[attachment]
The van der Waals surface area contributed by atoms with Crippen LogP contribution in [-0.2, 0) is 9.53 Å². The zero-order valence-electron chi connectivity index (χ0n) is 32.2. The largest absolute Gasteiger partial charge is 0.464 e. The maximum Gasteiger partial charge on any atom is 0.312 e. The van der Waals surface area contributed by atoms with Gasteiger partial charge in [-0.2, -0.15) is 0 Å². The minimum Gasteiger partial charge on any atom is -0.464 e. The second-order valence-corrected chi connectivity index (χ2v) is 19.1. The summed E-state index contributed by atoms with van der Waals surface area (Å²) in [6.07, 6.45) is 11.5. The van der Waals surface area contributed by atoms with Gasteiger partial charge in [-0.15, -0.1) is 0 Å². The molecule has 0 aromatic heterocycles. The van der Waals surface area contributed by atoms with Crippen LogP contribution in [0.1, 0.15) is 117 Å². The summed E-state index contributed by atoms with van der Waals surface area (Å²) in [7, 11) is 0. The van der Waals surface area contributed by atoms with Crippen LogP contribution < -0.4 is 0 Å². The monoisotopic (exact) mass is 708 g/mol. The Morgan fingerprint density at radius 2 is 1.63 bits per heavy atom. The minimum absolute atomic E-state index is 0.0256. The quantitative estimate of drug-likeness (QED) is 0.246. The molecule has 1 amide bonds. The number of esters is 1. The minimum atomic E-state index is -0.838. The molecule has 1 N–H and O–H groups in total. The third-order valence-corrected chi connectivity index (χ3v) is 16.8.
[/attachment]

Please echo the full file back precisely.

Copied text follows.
The van der Waals surface area contributed by atoms with Crippen LogP contribution in [-0.2, 0) is 9.53 Å². The zero-order valence-electron chi connectivity index (χ0n) is 32.2. The largest absolute Gasteiger partial charge is 0.464 e. The maximum Gasteiger partial charge on any atom is 0.312 e. The van der Waals surface area contributed by atoms with Gasteiger partial charge in [-0.2, -0.15) is 0 Å². The minimum Gasteiger partial charge on any atom is -0.464 e. The second-order valence-corrected chi connectivity index (χ2v) is 19.1. The summed E-state index contributed by atoms with van der Waals surface area (Å²) in [6.07, 6.45) is 11.5. The van der Waals surface area contributed by atoms with Gasteiger partial charge in [-0.15, -0.1) is 0 Å². The molecule has 0 aromatic heterocycles. The van der Waals surface area contributed by atoms with Crippen LogP contribution in [0.1, 0.15) is 117 Å². The summed E-state index contributed by atoms with van der Waals surface area (Å²) in [7, 11) is 0. The van der Waals surface area contributed by atoms with Crippen LogP contribution < -0.4 is 0 Å². The monoisotopic (exact) mass is 708 g/mol. The Morgan fingerprint density at radius 2 is 1.63 bits per heavy atom. The minimum absolute atomic E-state index is 0.0256. The quantitative estimate of drug-likeness (QED) is 0.246. The molecule has 1 amide bonds. The number of esters is 1. The minimum atomic E-state index is -0.838. The molecule has 1 N–H and O–H groups in total. The third-order valence-corrected chi connectivity index (χ3v) is 16.8.